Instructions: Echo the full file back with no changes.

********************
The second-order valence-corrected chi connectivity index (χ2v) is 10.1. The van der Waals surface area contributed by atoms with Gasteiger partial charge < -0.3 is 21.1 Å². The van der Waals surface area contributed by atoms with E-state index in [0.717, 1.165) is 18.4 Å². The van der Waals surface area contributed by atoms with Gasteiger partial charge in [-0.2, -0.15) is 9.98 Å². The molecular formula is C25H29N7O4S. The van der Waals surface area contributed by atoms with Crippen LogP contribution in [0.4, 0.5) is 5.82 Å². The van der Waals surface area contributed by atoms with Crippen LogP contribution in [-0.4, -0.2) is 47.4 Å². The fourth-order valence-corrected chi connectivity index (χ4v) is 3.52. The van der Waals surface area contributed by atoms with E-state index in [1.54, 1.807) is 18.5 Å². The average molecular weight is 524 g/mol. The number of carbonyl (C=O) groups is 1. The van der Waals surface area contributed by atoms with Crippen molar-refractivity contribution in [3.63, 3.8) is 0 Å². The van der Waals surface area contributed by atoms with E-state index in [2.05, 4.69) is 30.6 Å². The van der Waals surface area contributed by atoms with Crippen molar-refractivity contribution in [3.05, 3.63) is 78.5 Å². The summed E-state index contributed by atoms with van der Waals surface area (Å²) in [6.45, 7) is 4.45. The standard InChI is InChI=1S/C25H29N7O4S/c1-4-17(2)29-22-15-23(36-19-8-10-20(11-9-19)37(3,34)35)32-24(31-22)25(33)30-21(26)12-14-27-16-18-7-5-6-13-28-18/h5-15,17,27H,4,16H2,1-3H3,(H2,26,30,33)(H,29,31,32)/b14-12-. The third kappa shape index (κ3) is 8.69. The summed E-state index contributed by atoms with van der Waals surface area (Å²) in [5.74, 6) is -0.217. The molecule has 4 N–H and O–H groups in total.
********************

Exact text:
The second-order valence-corrected chi connectivity index (χ2v) is 10.1. The van der Waals surface area contributed by atoms with Gasteiger partial charge < -0.3 is 21.1 Å². The van der Waals surface area contributed by atoms with E-state index in [0.717, 1.165) is 18.4 Å². The van der Waals surface area contributed by atoms with Gasteiger partial charge in [-0.2, -0.15) is 9.98 Å². The molecular formula is C25H29N7O4S. The van der Waals surface area contributed by atoms with Crippen LogP contribution in [0.4, 0.5) is 5.82 Å². The van der Waals surface area contributed by atoms with Crippen LogP contribution in [-0.4, -0.2) is 47.4 Å². The fourth-order valence-corrected chi connectivity index (χ4v) is 3.52. The van der Waals surface area contributed by atoms with E-state index in [1.54, 1.807) is 18.5 Å². The average molecular weight is 524 g/mol. The number of carbonyl (C=O) groups is 1. The van der Waals surface area contributed by atoms with Crippen molar-refractivity contribution in [3.63, 3.8) is 0 Å². The van der Waals surface area contributed by atoms with E-state index in [2.05, 4.69) is 30.6 Å². The van der Waals surface area contributed by atoms with Crippen molar-refractivity contribution in [3.05, 3.63) is 78.5 Å². The summed E-state index contributed by atoms with van der Waals surface area (Å²) in [6.45, 7) is 4.45. The standard InChI is InChI=1S/C25H29N7O4S/c1-4-17(2)29-22-15-23(36-19-8-10-20(11-9-19)37(3,34)35)32-24(31-22)25(33)30-21(26)12-14-27-16-18-7-5-6-13-28-18/h5-15,17,27H,4,16H2,1-3H3,(H2,26,30,33)(H,29,31,32)/b14-12-. The third kappa shape index (κ3) is 8.69. The summed E-state index contributed by atoms with van der Waals surface area (Å²) in [5.74, 6) is -0.217. The molecule has 4 N–H and O–H groups in total.